I chewed over this for a moment. Quite often in Korean there exist two words for the same thing- it’s the same phenomenon that appears in Japanese. One of these words is pure Korean in origin, and the other is Chinese. Once you’re familiar enough with both languages it’s easy to identify. Almost every verb in Korean is pure Korean, unless it ends in 하다 hada, in which case it is probably Chinese. For example 내리다 naerida means to get off a bus, and so does 하차하다 hachahada. As a Chinese speaker and user I find hachahada (which comes from the phrase 下车 haa che/xia che in Chinese) more convenient and pleasant to use, but most Koreans unsurprisingly feel the opposite. My first thought was that one of danhaek and haya would be Korean and one Chinese. However looking at them, it’s very clear that they’re in fact both Chinese. Danhaek (impeach) is the characters 弹劾, which are pronounced in Cantonese as tanhaat. Haya was less obvious, but the Chinese character 下 xia/ha (to put down or descend) is always pronounced as ha in Korean (like in hachahada above). I was able to explain just from knowing this that the reason different words are being used is because they have different meanings, danhaek meaning to impeach (a transitive verb) and haya meaning to give up power, or abdicate (which I later confirmed is derived from the archaic and truly out of date 下野 haaye/xiaye).


Being surrounded by a language all day isn’t just the best way to learn it, as clichéd language teachers have been insisting all our lives. It’s also the most enjoyable way to further explore and understand the social and psychological environment that both shapes and is shaped by language. I hope following this trip I’ll be able to write more deeply about the linguistics of Korean and of learning this language, as well as the ways in which it interacts with other languages, both Indo-European and within the context of East Asia.

Hindustani: 0-60 in 3.5 (months) — September 24, 2015

Hindustani: 0-60 in 3.5 (months)

About four months ago I wrote a post moaning about what an unbearable trauma it was to learn the Devanagari script, that I was studying for the purposes of being able to use written Hindi and Sanskrit. I determined that a much faster track to fluency in Hindustani (the generic name given to both Hindi and Urdu, as two mutually-intelligible registers of what is essentially the same language) would be to learn Urdu, which shares most of Hindi’s vocabulary, but is written in the (for me) infinitely simpler Arabic script. I’ve just completed studying Teach Yourself Urdu (David Matthews and Mohamed Kasim Dalvi), a book which professes to allow the student to reach B2 level in Urdu (see below).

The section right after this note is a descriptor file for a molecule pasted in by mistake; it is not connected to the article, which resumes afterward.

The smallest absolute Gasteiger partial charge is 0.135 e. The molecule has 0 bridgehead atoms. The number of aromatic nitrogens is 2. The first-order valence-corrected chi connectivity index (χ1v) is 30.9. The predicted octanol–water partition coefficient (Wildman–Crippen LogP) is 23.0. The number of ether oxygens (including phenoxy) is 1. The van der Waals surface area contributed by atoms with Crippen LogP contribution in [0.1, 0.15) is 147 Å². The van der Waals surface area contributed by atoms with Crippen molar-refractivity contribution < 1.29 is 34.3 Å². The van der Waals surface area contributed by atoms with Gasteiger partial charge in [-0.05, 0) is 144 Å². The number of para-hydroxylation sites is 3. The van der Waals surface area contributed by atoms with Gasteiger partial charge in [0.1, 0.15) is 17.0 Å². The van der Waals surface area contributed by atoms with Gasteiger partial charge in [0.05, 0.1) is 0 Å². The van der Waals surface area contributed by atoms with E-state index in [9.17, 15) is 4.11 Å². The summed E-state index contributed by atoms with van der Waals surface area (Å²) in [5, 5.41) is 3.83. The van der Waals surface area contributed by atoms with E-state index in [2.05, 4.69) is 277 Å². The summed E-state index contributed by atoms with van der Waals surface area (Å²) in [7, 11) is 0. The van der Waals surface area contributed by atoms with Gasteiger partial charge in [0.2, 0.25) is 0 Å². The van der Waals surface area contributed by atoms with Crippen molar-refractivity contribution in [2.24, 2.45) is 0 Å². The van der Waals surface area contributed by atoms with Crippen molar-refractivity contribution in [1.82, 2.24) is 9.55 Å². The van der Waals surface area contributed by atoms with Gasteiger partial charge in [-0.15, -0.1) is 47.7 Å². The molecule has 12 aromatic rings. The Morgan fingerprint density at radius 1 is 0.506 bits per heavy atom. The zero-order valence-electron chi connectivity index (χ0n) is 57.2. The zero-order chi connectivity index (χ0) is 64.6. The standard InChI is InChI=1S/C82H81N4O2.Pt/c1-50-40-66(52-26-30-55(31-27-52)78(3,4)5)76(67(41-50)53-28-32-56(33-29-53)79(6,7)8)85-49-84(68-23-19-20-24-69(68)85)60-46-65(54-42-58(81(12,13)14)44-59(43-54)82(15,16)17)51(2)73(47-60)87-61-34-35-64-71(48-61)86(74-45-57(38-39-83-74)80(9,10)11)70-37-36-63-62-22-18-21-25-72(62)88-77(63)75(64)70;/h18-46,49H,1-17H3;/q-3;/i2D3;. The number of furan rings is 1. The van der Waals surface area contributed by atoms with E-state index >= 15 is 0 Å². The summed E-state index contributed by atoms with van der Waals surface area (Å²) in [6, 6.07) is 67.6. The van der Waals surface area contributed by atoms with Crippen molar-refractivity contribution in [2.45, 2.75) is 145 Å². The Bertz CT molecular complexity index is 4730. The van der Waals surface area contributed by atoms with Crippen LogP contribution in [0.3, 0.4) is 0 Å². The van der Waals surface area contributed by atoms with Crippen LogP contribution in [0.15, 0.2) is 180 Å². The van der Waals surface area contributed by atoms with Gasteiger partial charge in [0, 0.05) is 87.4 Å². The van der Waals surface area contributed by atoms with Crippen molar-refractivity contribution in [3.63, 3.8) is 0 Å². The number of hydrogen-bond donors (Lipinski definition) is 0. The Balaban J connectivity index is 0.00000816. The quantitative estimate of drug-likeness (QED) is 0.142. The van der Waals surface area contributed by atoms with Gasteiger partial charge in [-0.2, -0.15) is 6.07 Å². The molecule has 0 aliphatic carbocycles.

Screenshot (18)

Below I’ve put together a small list of both the quirks and curiosities in Hindustani that made it a challenge, and also some of the techniques I used to quickly overcome these issues. Hopefully it’s useful to those of you trying to learn any language (but if you’re learning either Hindi or Urdu please leave a comment and let me know your thoughts!).

The main difficulties

1) A seemingly very odd case system that doesn’t reflect the system in most Indo-European languages. Whereas the case system in other Indo-European languages is fairly complex, in Hindustani there are only two cases (plus a rarely used vocative case). They’re called direct and oblique, and the reason that this opposition is so strange (to me, at least) is that the direct case covers both the nominative AND accusative in meaning. I tend to view these two cases as being somehow opposed to each other, and to see them both represented by the SAME case in Hindustani was quite a surprise. Apart from that though, the cases are declined very regularly (if at all), so beyond the shock to my ethnocentric little mind, this hasn’t been so disastrous.

2) A really weird (ethnocentric again, my bad) way of forming the perfect tenses (see my earlier post on Ergativity in Hindustani), which essentially reverses the roles of subject and object, and requires suffixing the subject in such a way that instead of nominative, it becomes ergative. The reason this is a problem, is that almost all Hindustani verbs (except subjunctives) conjugate according to number and gender, so if the object that you’ve done something to is feminine, so is the verb. For example (assuming a female speaker):


Main ne na’ee kitaab kharidee. (I bought a new book.)

Main ne nayaa ghar kharidaa. (I bought a new house.)

Ghar (house) is a masculine noun, and as such the verb kharidnaa (buy) is conjugated as masculine and singular (kharidaa). If the speaker had bought multiple houses, the verb would be conjugated as masculine and plural (kharide). Kitaab (book) is a feminine noun, and the verb is conjugated as feminine and singular (kharidee). The suffix -ee is -een in the plural, so if the speaker had bought multiple books the sentence would be “Main ne (bahut) kitaben kharideen.

Again, this is obviously not a huge deal and Hindustani speakers I know don’t really get why it frustrates me so much. I’ll try not to let it.